In general, year-round weather conditions are referred to as the climate. Winemakers know that wine grapes grow best in climates that aren’t too tropical, too arid or too freezing! Most suitable climates are found between 30° – 50° latitudes, both north and south. This means yay for Australia, Argentina, South Africa in the Southern hemisphere, and of course places like the USA, France, Italy, Greece etc in the Northern Hemisphere.
Cool, dry climates produce crisp, light wines with bright fruit flavours, whereas warm climates lend themselves to bigger, bolder wines, soft in acidity with lush fruit flavours.
Regions with an average growing season temperature below 16.5℃ are generally classified as cool climates. These would be regions such as Mosel (Germany), Niagara Peninsula (Canada), Tasmania (Australia), and Champagne (France).
Wines from cooler climates tend to be fresher with higher acidity, lower alcohol, lighter in body and focused on clean pure flavours. Some famous grapes and styles that perform particularly well are Riesling, Cabernet Franc, crisp Chardonnay styles (such as Chablis), elegant Pinot Noir, and also some of the best Sparkling wine styles!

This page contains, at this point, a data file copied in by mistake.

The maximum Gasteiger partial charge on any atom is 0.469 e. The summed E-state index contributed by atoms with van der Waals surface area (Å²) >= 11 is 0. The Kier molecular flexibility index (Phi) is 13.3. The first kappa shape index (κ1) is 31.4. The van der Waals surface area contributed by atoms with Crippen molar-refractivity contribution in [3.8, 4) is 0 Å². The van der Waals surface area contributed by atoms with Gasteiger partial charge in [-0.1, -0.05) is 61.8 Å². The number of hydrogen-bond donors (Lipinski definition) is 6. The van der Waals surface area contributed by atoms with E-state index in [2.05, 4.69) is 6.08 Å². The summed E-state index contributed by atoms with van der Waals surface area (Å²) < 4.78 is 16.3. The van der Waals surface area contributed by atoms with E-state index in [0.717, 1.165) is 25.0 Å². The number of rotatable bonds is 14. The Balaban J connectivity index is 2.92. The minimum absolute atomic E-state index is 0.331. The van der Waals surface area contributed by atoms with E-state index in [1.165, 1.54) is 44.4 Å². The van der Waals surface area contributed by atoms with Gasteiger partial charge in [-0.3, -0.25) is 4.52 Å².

Moderate climates include regions with an average growing season temperature between 16.5℃ and 21℃. These include regions like such as Oregon (USA), Adelaide Hills (SA, Australia), Margaret River (WA, Australia), Bordeaux (France) and Piedmont (Italy), and the Central Valley (Chile).
Moderate climates have more heat to grow certain grape types that cooler regions are too cold to fully ripen. They often produce wines that are ripe, juicy and medium in weight. Grapes that perform well in moderate climates include Syrah, Sauvignon Blanc, Cabernet Sauvignon and Merlot.
Warm climate regions generally have an average growing season temperature above 21℃ such as the Barossa Valley (SA, Australia) Napa Valley (USA) Mendoza (Argentina), and regions in Southern Italy like Sicily and Puglia.
Warmer conditions often lead to the boldest and fullest bodied wines. They often have riper fruit flavours (instead of clean or crunchy fruits, more developed and sometimes even jammy), higher alcohol, softer acidity, and a fuller mouthfeel.